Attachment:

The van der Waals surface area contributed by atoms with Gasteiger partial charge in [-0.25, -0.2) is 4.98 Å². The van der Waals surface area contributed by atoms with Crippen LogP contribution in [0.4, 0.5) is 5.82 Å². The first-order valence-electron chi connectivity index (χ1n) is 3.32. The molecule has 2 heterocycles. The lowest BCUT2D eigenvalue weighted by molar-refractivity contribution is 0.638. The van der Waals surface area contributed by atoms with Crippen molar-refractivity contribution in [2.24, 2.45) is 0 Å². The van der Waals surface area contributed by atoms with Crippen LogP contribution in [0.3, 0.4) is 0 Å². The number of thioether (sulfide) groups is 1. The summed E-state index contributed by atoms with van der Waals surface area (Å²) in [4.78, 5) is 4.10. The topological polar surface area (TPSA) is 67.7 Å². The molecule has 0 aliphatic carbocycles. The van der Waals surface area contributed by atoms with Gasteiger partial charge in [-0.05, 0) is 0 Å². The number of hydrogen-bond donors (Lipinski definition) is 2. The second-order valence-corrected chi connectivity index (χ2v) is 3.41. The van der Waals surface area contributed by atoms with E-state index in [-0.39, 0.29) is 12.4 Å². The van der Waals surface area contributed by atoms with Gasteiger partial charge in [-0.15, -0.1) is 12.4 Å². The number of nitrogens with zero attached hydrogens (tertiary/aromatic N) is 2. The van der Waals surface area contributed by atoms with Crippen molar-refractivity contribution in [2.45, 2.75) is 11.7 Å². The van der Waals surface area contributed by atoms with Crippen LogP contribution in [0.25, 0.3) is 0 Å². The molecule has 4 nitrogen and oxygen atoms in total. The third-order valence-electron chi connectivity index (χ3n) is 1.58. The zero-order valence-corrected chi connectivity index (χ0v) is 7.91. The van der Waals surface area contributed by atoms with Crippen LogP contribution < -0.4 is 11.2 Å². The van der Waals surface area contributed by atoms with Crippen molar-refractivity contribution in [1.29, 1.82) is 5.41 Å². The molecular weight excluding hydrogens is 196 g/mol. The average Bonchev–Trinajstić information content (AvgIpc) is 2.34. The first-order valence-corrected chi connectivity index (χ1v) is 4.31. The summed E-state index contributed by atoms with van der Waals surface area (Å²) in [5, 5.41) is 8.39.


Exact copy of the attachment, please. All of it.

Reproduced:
The van der Waals surface area contributed by atoms with Gasteiger partial charge in [-0.25, -0.2) is 4.98 Å². The van der Waals surface area contributed by atoms with Crippen LogP contribution in [0.4, 0.5) is 5.82 Å². The first-order valence-electron chi connectivity index (χ1n) is 3.32. The molecule has 2 heterocycles. The lowest BCUT2D eigenvalue weighted by molar-refractivity contribution is 0.638. The van der Waals surface area contributed by atoms with Crippen molar-refractivity contribution in [2.24, 2.45) is 0 Å². The van der Waals surface area contributed by atoms with Crippen LogP contribution in [0.3, 0.4) is 0 Å². The number of thioether (sulfide) groups is 1. The summed E-state index contributed by atoms with van der Waals surface area (Å²) in [4.78, 5) is 4.10. The topological polar surface area (TPSA) is 67.7 Å². The molecule has 0 aliphatic carbocycles. The van der Waals surface area contributed by atoms with Gasteiger partial charge in [-0.05, 0) is 0 Å². The number of hydrogen-bond donors (Lipinski definition) is 2. The second-order valence-corrected chi connectivity index (χ2v) is 3.41. The van der Waals surface area contributed by atoms with E-state index in [-0.39, 0.29) is 12.4 Å². The van der Waals surface area contributed by atoms with Gasteiger partial charge in [-0.15, -0.1) is 12.4 Å². The number of nitrogens with zero attached hydrogens (tertiary/aromatic N) is 2. The van der Waals surface area contributed by atoms with Crippen molar-refractivity contribution in [2.45, 2.75) is 11.7 Å². The van der Waals surface area contributed by atoms with Crippen LogP contribution in [0.25, 0.3) is 0 Å². The molecule has 4 nitrogen and oxygen atoms in total. The third-order valence-electron chi connectivity index (χ3n) is 1.58. The zero-order valence-corrected chi connectivity index (χ0v) is 7.91. The van der Waals surface area contributed by atoms with Crippen LogP contribution < -0.4 is 11.2 Å². The van der Waals surface area contributed by atoms with Crippen molar-refractivity contribution in [1.29, 1.82) is 5.41 Å². The molecular weight excluding hydrogens is 196 g/mol. The average Bonchev–Trinajstić information content (AvgIpc) is 2.34. The first-order valence-corrected chi connectivity index (χ1v) is 4.31. The summed E-state index contributed by atoms with van der Waals surface area (Å²) in [5, 5.41) is 8.39.